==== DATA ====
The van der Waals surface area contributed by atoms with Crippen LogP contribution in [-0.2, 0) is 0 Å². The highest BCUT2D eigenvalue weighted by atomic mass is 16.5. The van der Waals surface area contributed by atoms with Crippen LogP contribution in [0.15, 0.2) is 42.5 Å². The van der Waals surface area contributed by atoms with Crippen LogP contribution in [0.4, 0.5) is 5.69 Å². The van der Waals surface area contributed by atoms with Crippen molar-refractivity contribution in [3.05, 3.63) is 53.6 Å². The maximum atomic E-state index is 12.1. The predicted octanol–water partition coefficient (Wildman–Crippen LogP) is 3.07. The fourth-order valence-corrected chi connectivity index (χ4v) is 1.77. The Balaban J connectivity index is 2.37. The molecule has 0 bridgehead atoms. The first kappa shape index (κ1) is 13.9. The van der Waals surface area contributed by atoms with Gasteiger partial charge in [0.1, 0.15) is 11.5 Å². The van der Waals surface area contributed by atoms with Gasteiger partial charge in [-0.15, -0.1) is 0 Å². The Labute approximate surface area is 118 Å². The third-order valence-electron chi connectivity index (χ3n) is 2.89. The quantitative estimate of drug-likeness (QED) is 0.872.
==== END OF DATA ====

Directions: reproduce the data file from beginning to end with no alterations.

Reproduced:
The van der Waals surface area contributed by atoms with Crippen LogP contribution in [-0.2, 0) is 0 Å². The highest BCUT2D eigenvalue weighted by atomic mass is 16.5. The van der Waals surface area contributed by atoms with Crippen LogP contribution in [0.15, 0.2) is 42.5 Å². The van der Waals surface area contributed by atoms with Crippen LogP contribution in [0.4, 0.5) is 5.69 Å². The van der Waals surface area contributed by atoms with Crippen molar-refractivity contribution in [3.05, 3.63) is 53.6 Å². The maximum atomic E-state index is 12.1. The predicted octanol–water partition coefficient (Wildman–Crippen LogP) is 3.07. The fourth-order valence-corrected chi connectivity index (χ4v) is 1.77. The Balaban J connectivity index is 2.37. The molecule has 0 bridgehead atoms. The first kappa shape index (κ1) is 13.9. The van der Waals surface area contributed by atoms with Gasteiger partial charge in [0.1, 0.15) is 11.5 Å². The van der Waals surface area contributed by atoms with Gasteiger partial charge in [-0.15, -0.1) is 0 Å². The Labute approximate surface area is 118 Å². The third-order valence-electron chi connectivity index (χ3n) is 2.89. The quantitative estimate of drug-likeness (QED) is 0.872.